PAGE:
America is not the only country fighting a battle against opioid addiction. In Denmark, a disturbing new trend of adolescents as young as 12 experimenting with pills. Teens as young as 15 have sought treatment for being hooked on drugs like Tramadol, Oxycontin, and other opioids.
Experts say the problem is worse than that.
Trend Of Teens Using Opioids Recreationally Is a Wake-Up Call
“This is serious,” said Christina Ekmann, a Danish addiction treatment specialist, who told Euronews about the increased enrollment at her youth addiction center in the town of Greve. Six out of twenty current clients have opioid use disorders. All of them said that tramadol was their drug of choice. “Let’s say they have four friends, then suddenly we’re up to 20-30 young people taking them. And that’s just the ones we know about,” Ekmann told Danish broadcaster TV2.
Experts say that many young people who take the pills use them to relax or cope with anxiety or other mental health issues. However, many pills, including tramadol, will cause withdrawal effects when a person stops using them. Tramadol is also a highly dangerous opioid; if a person builds a tolerance to tramadol and wants to use it more, they are much likelier to overdose. The highest safe dose is only 400 milligrams.
Misusing tramadol, such as taking higher doses or using it more frequently than prescribed, can be extremely dangerous and increase the risk of overdose. A tramadol overdose can cause severe respiratory depression, leading to coma, brain damage, or even death.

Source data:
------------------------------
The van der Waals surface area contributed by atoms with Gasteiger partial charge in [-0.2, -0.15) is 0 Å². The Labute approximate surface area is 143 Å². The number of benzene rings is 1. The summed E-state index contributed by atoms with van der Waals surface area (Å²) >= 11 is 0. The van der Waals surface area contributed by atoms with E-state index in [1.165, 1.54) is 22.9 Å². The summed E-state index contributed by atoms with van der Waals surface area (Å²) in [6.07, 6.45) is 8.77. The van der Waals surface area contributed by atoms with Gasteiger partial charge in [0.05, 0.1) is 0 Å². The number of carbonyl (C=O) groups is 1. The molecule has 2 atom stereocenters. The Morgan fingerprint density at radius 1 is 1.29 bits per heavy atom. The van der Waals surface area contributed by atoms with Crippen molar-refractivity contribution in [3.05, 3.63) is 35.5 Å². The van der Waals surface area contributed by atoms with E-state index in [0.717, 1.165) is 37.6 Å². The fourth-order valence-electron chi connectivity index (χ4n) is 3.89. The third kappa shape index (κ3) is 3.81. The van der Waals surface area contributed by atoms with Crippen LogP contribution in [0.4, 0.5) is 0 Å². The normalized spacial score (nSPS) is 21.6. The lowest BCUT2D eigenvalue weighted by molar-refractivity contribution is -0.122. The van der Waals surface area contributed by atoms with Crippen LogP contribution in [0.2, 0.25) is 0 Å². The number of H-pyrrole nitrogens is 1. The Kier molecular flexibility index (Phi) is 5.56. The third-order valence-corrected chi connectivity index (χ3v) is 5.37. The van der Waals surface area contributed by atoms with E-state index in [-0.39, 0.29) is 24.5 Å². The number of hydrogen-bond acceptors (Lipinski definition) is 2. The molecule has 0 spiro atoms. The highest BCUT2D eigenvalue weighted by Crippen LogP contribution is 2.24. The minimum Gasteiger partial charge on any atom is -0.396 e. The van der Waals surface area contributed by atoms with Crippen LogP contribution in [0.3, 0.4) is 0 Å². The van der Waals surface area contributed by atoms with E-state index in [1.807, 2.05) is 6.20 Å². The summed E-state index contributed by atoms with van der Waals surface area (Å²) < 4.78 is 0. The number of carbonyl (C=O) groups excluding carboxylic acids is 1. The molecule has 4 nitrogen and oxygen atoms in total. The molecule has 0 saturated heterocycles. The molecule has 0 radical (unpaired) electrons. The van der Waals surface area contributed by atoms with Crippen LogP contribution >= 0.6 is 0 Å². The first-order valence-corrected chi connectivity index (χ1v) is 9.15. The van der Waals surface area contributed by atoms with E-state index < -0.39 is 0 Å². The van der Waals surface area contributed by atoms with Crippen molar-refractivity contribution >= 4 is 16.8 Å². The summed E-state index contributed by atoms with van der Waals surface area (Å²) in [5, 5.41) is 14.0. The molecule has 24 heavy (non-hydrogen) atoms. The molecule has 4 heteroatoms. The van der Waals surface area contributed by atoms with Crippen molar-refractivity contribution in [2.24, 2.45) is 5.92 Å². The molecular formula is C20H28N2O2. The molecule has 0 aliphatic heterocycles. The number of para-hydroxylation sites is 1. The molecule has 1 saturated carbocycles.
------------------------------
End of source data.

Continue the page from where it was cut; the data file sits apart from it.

World Need to Tackle Teen Substance Use and Mental Health
Many young people describe misusing substances during and after the pandemic to cope with incredible amounts of stress. Teens in Denmark are struggling, just as are teens in America. Experts in Denmark believe that what makes tramadol and other opioids popular among teens is the fact that they are legally prescribed. Because of this, they may not understand how dangerous the drugs can be. (After all, they may reason, a doctor prescribed it.)
The addiction epidemic in America has only recently begun to include teens, who are overdosing at rapid rates in America.
Experts agree that parents need to pay more attention to their teens and address mental health issues when they come up. Teens may not feel like they can talk to their parents, but a therapist may be able to help them begin to cope with their anxiety. They may also be able to assess if a child has a substance use disorder and help families work together to find treatment.